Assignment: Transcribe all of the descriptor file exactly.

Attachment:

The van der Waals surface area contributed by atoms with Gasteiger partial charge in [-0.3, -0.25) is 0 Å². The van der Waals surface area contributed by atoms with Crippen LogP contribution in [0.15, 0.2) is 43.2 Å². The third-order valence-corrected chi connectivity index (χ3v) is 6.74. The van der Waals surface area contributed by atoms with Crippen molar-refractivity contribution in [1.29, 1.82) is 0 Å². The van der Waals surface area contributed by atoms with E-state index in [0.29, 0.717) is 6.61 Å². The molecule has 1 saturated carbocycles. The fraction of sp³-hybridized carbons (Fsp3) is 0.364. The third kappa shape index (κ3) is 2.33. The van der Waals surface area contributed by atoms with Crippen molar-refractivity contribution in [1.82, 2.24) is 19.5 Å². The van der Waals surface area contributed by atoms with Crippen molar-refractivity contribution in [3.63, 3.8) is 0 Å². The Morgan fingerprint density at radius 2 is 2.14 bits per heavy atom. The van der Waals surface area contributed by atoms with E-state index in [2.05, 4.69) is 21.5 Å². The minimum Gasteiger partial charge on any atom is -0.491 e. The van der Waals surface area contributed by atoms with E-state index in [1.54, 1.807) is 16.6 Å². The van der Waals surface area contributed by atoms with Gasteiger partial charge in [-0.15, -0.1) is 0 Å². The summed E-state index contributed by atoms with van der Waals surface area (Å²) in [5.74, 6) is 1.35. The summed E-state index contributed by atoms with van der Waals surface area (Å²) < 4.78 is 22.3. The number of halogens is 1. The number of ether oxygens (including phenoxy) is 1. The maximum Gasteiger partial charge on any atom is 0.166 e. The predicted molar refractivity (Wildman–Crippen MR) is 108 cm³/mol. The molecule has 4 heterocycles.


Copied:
The van der Waals surface area contributed by atoms with Gasteiger partial charge in [-0.3, -0.25) is 0 Å². The van der Waals surface area contributed by atoms with Crippen LogP contribution in [0.15, 0.2) is 43.2 Å². The third-order valence-corrected chi connectivity index (χ3v) is 6.74. The van der Waals surface area contributed by atoms with Crippen molar-refractivity contribution in [1.29, 1.82) is 0 Å². The van der Waals surface area contributed by atoms with E-state index in [0.29, 0.717) is 6.61 Å². The molecule has 1 saturated carbocycles. The fraction of sp³-hybridized carbons (Fsp3) is 0.364. The third kappa shape index (κ3) is 2.33. The van der Waals surface area contributed by atoms with Crippen molar-refractivity contribution in [1.82, 2.24) is 19.5 Å². The van der Waals surface area contributed by atoms with Crippen molar-refractivity contribution in [3.63, 3.8) is 0 Å². The Morgan fingerprint density at radius 2 is 2.14 bits per heavy atom. The van der Waals surface area contributed by atoms with E-state index in [2.05, 4.69) is 21.5 Å². The minimum Gasteiger partial charge on any atom is -0.491 e. The van der Waals surface area contributed by atoms with E-state index in [1.54, 1.807) is 16.6 Å². The van der Waals surface area contributed by atoms with Gasteiger partial charge in [-0.15, -0.1) is 0 Å². The summed E-state index contributed by atoms with van der Waals surface area (Å²) in [5.74, 6) is 1.35. The summed E-state index contributed by atoms with van der Waals surface area (Å²) < 4.78 is 22.3. The number of halogens is 1. The number of ether oxygens (including phenoxy) is 1. The maximum Gasteiger partial charge on any atom is 0.166 e. The predicted molar refractivity (Wildman–Crippen MR) is 108 cm³/mol. The molecule has 4 heterocycles.